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Osteonecrosis of the jaw: a rare and devastating side effect of bisphosphonates
  1. P Ryan,
  2. I Saleh,
  3. L F A Stassen
  1. Oral & Maxillofacial Surgery Department, St James’s Hospital, Dublin, Ireland
  1. Correspondence to Dr P Ryan, Oral & Maxillofacial Surgery Department, St James’s Hospital, Dublin 8, Ireland; ryan.patrick.1{at}gmail.com

Abstract

Evidence has emerged that bisphosphonate use in cancer patients is associated with osteonecrosis of the jaw. This form of osteonecrosis has been termed bisphosphonate induced osteonecrosis of the jaw (BIONJ). BIONJ is commonly precipitated by a tooth extraction in patients treated with long term, potent, high dose intravenous bisphosphonates for the management of myeloma, breast or prostate cancer. The overall prevalence of BIONJ is about 5% in patients with these malignancies. Current evidence shows that the risk of BIONJ in non-cancerous patients, such as those with osteoporosis, is very low and appears to be comparable with that of the general population. Prescribing physicians need to encourage cancer patients to see their dentists before the initiation of bisphosphonate treatment, and regularly thereafter.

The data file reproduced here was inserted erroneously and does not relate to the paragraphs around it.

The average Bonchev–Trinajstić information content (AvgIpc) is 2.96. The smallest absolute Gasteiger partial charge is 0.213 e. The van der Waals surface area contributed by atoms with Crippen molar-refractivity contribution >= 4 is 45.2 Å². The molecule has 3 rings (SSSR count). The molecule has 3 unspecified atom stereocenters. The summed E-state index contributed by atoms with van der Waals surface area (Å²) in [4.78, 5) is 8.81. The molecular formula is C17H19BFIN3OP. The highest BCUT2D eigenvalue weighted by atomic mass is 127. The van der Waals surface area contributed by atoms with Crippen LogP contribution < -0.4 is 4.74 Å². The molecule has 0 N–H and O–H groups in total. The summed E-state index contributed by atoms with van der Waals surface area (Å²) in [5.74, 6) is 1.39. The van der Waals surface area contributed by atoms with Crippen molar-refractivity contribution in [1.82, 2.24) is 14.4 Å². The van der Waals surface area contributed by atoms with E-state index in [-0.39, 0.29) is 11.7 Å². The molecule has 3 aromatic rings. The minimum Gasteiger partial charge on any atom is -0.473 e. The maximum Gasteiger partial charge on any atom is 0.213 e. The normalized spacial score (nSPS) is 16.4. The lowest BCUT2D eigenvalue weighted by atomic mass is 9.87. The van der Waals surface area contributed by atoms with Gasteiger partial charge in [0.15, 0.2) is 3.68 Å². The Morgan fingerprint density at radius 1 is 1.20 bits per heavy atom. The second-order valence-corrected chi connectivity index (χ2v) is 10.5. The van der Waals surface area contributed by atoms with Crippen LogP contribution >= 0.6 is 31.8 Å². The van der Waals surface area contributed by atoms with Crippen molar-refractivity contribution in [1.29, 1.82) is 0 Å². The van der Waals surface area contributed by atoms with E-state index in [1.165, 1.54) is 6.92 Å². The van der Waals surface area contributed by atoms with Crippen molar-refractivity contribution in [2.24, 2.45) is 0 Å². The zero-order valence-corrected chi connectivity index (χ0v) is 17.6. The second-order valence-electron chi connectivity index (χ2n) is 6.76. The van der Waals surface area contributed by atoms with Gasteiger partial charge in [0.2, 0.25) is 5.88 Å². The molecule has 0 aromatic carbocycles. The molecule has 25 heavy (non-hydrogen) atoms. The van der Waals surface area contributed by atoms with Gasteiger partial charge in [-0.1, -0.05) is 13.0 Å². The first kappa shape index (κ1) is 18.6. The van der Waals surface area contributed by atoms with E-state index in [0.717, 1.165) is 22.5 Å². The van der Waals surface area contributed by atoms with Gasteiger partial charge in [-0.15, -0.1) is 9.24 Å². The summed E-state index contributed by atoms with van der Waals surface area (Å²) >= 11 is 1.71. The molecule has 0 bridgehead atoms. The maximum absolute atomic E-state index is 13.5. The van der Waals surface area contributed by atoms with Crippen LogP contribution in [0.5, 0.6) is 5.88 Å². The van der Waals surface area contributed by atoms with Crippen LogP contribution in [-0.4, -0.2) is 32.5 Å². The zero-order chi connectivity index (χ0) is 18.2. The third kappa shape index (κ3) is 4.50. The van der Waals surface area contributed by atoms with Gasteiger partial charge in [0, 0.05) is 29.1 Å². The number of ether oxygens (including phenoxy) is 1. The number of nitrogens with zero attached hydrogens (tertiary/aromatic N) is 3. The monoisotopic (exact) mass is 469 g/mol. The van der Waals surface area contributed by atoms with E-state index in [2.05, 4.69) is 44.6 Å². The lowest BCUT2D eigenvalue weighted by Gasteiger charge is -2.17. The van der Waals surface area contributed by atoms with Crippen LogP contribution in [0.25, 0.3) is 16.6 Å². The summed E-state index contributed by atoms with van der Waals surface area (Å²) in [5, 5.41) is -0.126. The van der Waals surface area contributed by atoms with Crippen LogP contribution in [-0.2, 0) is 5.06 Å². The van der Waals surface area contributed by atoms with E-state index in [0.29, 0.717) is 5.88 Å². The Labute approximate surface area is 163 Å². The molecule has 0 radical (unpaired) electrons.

• bisphosphonate
  • osteonecrosis of the jaw
  • bisphosphonate induced osteonecrosis of the jaw

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Footnotes

  • Competing interests None.

  • Patient consent Obtained

  • Provenance and Peer review Not commissioned; externally peer reviewed.

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